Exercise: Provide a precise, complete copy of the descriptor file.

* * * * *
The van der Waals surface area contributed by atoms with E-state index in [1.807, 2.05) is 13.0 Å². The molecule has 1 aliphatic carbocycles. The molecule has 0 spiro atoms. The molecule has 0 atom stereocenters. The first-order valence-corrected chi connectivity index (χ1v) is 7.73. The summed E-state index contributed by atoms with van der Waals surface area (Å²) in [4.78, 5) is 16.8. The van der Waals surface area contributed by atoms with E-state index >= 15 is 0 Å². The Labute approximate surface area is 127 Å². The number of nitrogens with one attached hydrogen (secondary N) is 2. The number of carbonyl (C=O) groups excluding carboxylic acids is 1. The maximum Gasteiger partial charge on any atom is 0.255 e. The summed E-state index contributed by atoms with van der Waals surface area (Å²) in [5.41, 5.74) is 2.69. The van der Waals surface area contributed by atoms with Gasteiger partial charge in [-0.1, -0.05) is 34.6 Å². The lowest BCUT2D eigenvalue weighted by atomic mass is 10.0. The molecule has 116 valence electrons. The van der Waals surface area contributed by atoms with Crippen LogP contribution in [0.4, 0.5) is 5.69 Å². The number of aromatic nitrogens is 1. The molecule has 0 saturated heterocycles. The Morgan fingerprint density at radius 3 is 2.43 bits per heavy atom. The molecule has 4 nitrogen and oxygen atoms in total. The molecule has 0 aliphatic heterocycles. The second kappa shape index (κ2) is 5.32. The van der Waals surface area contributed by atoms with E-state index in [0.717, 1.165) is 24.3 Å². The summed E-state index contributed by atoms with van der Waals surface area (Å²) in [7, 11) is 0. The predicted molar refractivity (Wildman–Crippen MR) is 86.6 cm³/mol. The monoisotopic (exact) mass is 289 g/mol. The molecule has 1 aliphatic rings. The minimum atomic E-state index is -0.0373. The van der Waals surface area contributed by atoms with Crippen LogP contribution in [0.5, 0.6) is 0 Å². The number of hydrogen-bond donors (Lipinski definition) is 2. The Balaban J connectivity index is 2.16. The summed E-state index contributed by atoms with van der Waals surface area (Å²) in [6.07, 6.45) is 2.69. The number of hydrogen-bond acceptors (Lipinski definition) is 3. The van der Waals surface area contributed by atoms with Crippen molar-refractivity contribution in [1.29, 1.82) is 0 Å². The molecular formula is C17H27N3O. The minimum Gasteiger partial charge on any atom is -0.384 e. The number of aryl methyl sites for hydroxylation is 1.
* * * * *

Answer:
The van der Waals surface area contributed by atoms with E-state index in [1.807, 2.05) is 13.0 Å². The molecule has 1 aliphatic carbocycles. The molecule has 0 spiro atoms. The molecule has 0 atom stereocenters. The first-order valence-corrected chi connectivity index (χ1v) is 7.73. The summed E-state index contributed by atoms with van der Waals surface area (Å²) in [4.78, 5) is 16.8. The van der Waals surface area contributed by atoms with E-state index >= 15 is 0 Å². The Labute approximate surface area is 127 Å². The number of nitrogens with one attached hydrogen (secondary N) is 2. The number of carbonyl (C=O) groups excluding carboxylic acids is 1. The maximum Gasteiger partial charge on any atom is 0.255 e. The summed E-state index contributed by atoms with van der Waals surface area (Å²) in [5.41, 5.74) is 2.69. The van der Waals surface area contributed by atoms with Gasteiger partial charge in [-0.1, -0.05) is 34.6 Å². The lowest BCUT2D eigenvalue weighted by atomic mass is 10.0. The molecule has 116 valence electrons. The van der Waals surface area contributed by atoms with Crippen LogP contribution in [0.4, 0.5) is 5.69 Å². The number of aromatic nitrogens is 1. The molecule has 0 saturated heterocycles. The Morgan fingerprint density at radius 3 is 2.43 bits per heavy atom. The molecule has 4 nitrogen and oxygen atoms in total. The molecule has 0 aliphatic heterocycles. The second kappa shape index (κ2) is 5.32. The van der Waals surface area contributed by atoms with E-state index in [0.717, 1.165) is 24.3 Å². The summed E-state index contributed by atoms with van der Waals surface area (Å²) in [7, 11) is 0. The predicted molar refractivity (Wildman–Crippen MR) is 86.6 cm³/mol. The monoisotopic (exact) mass is 289 g/mol. The molecule has 1 aliphatic rings. The minimum atomic E-state index is -0.0373. The van der Waals surface area contributed by atoms with Crippen LogP contribution in [0.5, 0.6) is 0 Å². The number of hydrogen-bond donors (Lipinski definition) is 2. The Balaban J connectivity index is 2.16. The summed E-state index contributed by atoms with van der Waals surface area (Å²) in [6.07, 6.45) is 2.69. The number of hydrogen-bond acceptors (Lipinski definition) is 3. The van der Waals surface area contributed by atoms with Crippen molar-refractivity contribution in [1.29, 1.82) is 0 Å². The molecular formula is C17H27N3O. The minimum Gasteiger partial charge on any atom is -0.384 e. The number of aryl methyl sites for hydroxylation is 1.